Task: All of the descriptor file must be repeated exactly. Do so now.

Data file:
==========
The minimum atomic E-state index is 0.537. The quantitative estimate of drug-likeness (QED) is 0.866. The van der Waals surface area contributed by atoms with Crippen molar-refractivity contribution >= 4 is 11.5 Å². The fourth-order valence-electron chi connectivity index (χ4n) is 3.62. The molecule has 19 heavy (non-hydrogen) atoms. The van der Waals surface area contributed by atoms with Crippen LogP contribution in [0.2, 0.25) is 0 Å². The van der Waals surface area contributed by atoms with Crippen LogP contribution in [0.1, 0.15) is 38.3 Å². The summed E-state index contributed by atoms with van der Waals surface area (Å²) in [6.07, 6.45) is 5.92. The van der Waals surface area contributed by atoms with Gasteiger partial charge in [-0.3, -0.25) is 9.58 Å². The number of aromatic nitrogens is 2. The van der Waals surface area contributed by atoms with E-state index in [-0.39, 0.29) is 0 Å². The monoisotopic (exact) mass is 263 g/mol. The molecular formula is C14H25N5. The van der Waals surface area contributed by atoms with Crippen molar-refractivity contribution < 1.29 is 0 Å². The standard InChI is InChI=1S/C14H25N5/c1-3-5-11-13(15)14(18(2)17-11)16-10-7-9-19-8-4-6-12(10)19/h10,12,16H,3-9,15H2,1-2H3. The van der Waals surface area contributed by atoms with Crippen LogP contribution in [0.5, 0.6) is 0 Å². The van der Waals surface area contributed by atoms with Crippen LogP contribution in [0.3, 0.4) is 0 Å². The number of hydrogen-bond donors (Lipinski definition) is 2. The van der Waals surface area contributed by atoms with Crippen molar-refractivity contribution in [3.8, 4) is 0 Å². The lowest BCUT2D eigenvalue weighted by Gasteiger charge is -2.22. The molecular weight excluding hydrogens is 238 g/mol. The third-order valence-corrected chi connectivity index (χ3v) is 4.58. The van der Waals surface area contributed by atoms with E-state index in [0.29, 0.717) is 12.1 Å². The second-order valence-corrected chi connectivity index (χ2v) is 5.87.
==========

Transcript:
The minimum atomic E-state index is 0.537. The quantitative estimate of drug-likeness (QED) is 0.866. The van der Waals surface area contributed by atoms with Crippen molar-refractivity contribution >= 4 is 11.5 Å². The fourth-order valence-electron chi connectivity index (χ4n) is 3.62. The molecule has 19 heavy (non-hydrogen) atoms. The van der Waals surface area contributed by atoms with Crippen LogP contribution in [0.2, 0.25) is 0 Å². The van der Waals surface area contributed by atoms with Crippen LogP contribution in [0.1, 0.15) is 38.3 Å². The summed E-state index contributed by atoms with van der Waals surface area (Å²) in [6.07, 6.45) is 5.92. The van der Waals surface area contributed by atoms with Gasteiger partial charge in [-0.3, -0.25) is 9.58 Å². The number of aromatic nitrogens is 2. The van der Waals surface area contributed by atoms with E-state index in [-0.39, 0.29) is 0 Å². The monoisotopic (exact) mass is 263 g/mol. The molecular formula is C14H25N5. The van der Waals surface area contributed by atoms with Crippen molar-refractivity contribution < 1.29 is 0 Å². The standard InChI is InChI=1S/C14H25N5/c1-3-5-11-13(15)14(18(2)17-11)16-10-7-9-19-8-4-6-12(10)19/h10,12,16H,3-9,15H2,1-2H3. The van der Waals surface area contributed by atoms with Crippen LogP contribution in [0.5, 0.6) is 0 Å². The van der Waals surface area contributed by atoms with Crippen LogP contribution in [0.3, 0.4) is 0 Å². The number of hydrogen-bond donors (Lipinski definition) is 2. The van der Waals surface area contributed by atoms with Crippen molar-refractivity contribution in [3.8, 4) is 0 Å². The lowest BCUT2D eigenvalue weighted by Gasteiger charge is -2.22. The molecular weight excluding hydrogens is 238 g/mol. The third-order valence-corrected chi connectivity index (χ3v) is 4.58. The van der Waals surface area contributed by atoms with E-state index in [0.29, 0.717) is 12.1 Å². The second-order valence-corrected chi connectivity index (χ2v) is 5.87.